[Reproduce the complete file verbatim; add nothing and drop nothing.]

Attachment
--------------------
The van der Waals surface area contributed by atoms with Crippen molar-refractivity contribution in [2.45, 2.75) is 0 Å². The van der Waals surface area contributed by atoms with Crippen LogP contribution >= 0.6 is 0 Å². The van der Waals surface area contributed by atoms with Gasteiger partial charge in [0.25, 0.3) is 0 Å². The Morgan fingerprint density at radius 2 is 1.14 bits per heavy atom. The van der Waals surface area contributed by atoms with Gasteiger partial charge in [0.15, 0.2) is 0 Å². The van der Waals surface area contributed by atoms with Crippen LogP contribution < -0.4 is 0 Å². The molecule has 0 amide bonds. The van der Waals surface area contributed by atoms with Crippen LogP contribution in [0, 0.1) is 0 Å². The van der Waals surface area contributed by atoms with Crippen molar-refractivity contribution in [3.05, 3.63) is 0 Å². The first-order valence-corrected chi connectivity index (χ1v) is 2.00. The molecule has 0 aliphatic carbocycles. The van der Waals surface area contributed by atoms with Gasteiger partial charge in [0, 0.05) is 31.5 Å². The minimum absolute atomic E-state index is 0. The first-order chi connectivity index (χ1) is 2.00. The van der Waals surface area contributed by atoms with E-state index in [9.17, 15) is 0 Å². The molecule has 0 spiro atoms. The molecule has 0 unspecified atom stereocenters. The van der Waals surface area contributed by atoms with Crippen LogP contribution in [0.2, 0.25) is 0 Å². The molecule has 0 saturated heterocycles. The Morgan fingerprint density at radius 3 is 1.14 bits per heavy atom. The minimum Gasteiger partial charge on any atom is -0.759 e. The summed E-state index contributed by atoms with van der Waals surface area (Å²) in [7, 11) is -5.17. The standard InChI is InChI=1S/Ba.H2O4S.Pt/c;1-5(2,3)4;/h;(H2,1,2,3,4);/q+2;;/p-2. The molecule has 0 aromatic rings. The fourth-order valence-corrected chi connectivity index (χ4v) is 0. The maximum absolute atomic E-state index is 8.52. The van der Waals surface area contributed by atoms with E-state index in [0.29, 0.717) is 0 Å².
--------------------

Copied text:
The van der Waals surface area contributed by atoms with Crippen molar-refractivity contribution in [2.45, 2.75) is 0 Å². The van der Waals surface area contributed by atoms with Crippen LogP contribution >= 0.6 is 0 Å². The van der Waals surface area contributed by atoms with Gasteiger partial charge in [0.25, 0.3) is 0 Å². The Morgan fingerprint density at radius 2 is 1.14 bits per heavy atom. The van der Waals surface area contributed by atoms with Gasteiger partial charge in [0.15, 0.2) is 0 Å². The van der Waals surface area contributed by atoms with Crippen LogP contribution < -0.4 is 0 Å². The molecule has 0 amide bonds. The van der Waals surface area contributed by atoms with Crippen LogP contribution in [0, 0.1) is 0 Å². The van der Waals surface area contributed by atoms with Crippen molar-refractivity contribution in [3.05, 3.63) is 0 Å². The first-order valence-corrected chi connectivity index (χ1v) is 2.00. The molecule has 0 aliphatic carbocycles. The van der Waals surface area contributed by atoms with Gasteiger partial charge in [0, 0.05) is 31.5 Å². The minimum absolute atomic E-state index is 0. The first-order chi connectivity index (χ1) is 2.00. The van der Waals surface area contributed by atoms with E-state index in [9.17, 15) is 0 Å². The molecule has 0 spiro atoms. The molecule has 0 unspecified atom stereocenters. The van der Waals surface area contributed by atoms with Crippen LogP contribution in [0.2, 0.25) is 0 Å². The molecule has 0 saturated heterocycles. The Morgan fingerprint density at radius 3 is 1.14 bits per heavy atom. The minimum Gasteiger partial charge on any atom is -0.759 e. The summed E-state index contributed by atoms with van der Waals surface area (Å²) in [7, 11) is -5.17. The standard InChI is InChI=1S/Ba.H2O4S.Pt/c;1-5(2,3)4;/h;(H2,1,2,3,4);/q+2;;/p-2. The molecule has 0 aromatic rings. The fourth-order valence-corrected chi connectivity index (χ4v) is 0. The maximum absolute atomic E-state index is 8.52. The van der Waals surface area contributed by atoms with E-state index in [0.29, 0.717) is 0 Å².